Military experts say several precision-guided weapons made by Tucson-based Raytheon Missile Systems are among those likely to be used in the expected U.S. and allied attack on the Syrian regime. Here’s a quick look at the weapons:
BGM-109 Tomahawk cruise missile
Launched from warships and submarines, the 18-foot long (20-foot with rocket booster) Tomahawk is the nation’s top long-range tactical missile and also is used by the U.K.’s Royal Navy. The Tomahawk was used at the outset of the wars in Iraq and Afghanistan to destroy air defenses and high-value targets.
It carries a payload of up to 1,000 pounds, with a reported range of 900 to 1,500 miles, depending on the version.
It uses inertial navigation, GPS satellite guidance and terrain-map and scene matching technologies for a claimed accuracy of within 10 meters. The latest version, the Tactical or Block IV Tomahawk, also can be retargeted in midflight.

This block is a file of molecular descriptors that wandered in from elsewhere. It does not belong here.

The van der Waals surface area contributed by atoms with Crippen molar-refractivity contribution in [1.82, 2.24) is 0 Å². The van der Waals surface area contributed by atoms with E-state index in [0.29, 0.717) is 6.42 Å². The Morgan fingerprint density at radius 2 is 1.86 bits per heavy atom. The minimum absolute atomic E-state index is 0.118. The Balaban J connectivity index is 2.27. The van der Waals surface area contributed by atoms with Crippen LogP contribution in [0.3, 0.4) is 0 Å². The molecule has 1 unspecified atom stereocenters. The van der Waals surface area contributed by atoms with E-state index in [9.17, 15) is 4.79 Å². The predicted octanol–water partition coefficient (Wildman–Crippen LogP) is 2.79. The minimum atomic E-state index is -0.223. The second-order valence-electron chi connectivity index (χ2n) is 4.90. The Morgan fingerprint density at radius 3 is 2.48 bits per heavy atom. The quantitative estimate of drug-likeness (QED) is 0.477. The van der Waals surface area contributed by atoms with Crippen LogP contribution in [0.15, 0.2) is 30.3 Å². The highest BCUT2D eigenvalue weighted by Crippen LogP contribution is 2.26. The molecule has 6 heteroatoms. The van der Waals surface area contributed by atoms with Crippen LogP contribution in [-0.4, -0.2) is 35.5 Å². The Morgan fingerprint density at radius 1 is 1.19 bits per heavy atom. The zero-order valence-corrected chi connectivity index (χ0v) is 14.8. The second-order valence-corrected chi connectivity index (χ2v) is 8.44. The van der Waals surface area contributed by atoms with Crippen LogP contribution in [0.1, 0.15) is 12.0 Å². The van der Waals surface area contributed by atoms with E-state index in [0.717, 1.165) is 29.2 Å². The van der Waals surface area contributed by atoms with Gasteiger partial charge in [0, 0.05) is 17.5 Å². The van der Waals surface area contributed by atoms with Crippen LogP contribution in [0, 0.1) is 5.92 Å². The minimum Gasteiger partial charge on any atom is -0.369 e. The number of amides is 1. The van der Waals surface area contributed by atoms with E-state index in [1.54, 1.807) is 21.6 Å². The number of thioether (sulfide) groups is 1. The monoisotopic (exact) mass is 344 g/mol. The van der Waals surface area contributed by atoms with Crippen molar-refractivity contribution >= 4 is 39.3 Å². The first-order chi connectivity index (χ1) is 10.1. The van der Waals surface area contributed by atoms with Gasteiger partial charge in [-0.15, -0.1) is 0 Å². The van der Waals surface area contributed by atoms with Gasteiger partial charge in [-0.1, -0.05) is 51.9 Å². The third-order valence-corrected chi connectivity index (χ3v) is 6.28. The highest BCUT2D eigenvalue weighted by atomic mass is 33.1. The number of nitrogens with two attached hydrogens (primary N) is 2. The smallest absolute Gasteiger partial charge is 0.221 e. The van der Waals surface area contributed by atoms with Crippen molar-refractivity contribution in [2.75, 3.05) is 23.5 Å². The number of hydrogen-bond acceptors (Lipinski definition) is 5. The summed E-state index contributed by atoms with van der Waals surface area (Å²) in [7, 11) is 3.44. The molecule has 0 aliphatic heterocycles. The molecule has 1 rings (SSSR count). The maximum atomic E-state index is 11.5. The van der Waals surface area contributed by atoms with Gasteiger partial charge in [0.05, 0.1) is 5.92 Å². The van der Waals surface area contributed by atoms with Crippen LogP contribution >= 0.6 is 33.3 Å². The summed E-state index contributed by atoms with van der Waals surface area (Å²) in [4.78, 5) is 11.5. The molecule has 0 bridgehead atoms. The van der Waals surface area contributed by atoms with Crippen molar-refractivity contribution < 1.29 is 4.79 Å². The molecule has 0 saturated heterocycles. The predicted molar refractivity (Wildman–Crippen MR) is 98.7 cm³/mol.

• Cost: $900,000 to $1.4 million each, depending on version
AGM-88 High-speed Anti-Radiation Missile (HARM)
Designed to home in on the radiation from enemy air-defense radars and surface-to-air missile sites, the HARM may be used particularly if aircraft are deployed in an attack.
The 13-foot HARM flies at more than twice the speed of sound to reach targets at a range of about 70 miles.
• Cost: $284,000 each
AGM-154 Joint Standoff Weapon (JSOW)
Though unpowered, the air-launched, precision-guided bomb can glide up to about 80 miles when launched at high altitude; used in Iraq and Afghanistan.
The 13-foot JSOW uses GPS and inertial navigation (newer versions include an infrared target seeker) for accuracy within 3 meters. The latest, JSOW C-1 version adds a two-way data link for use against moving targets.
• Cost: About $395,000 each (Navy 2012 figures)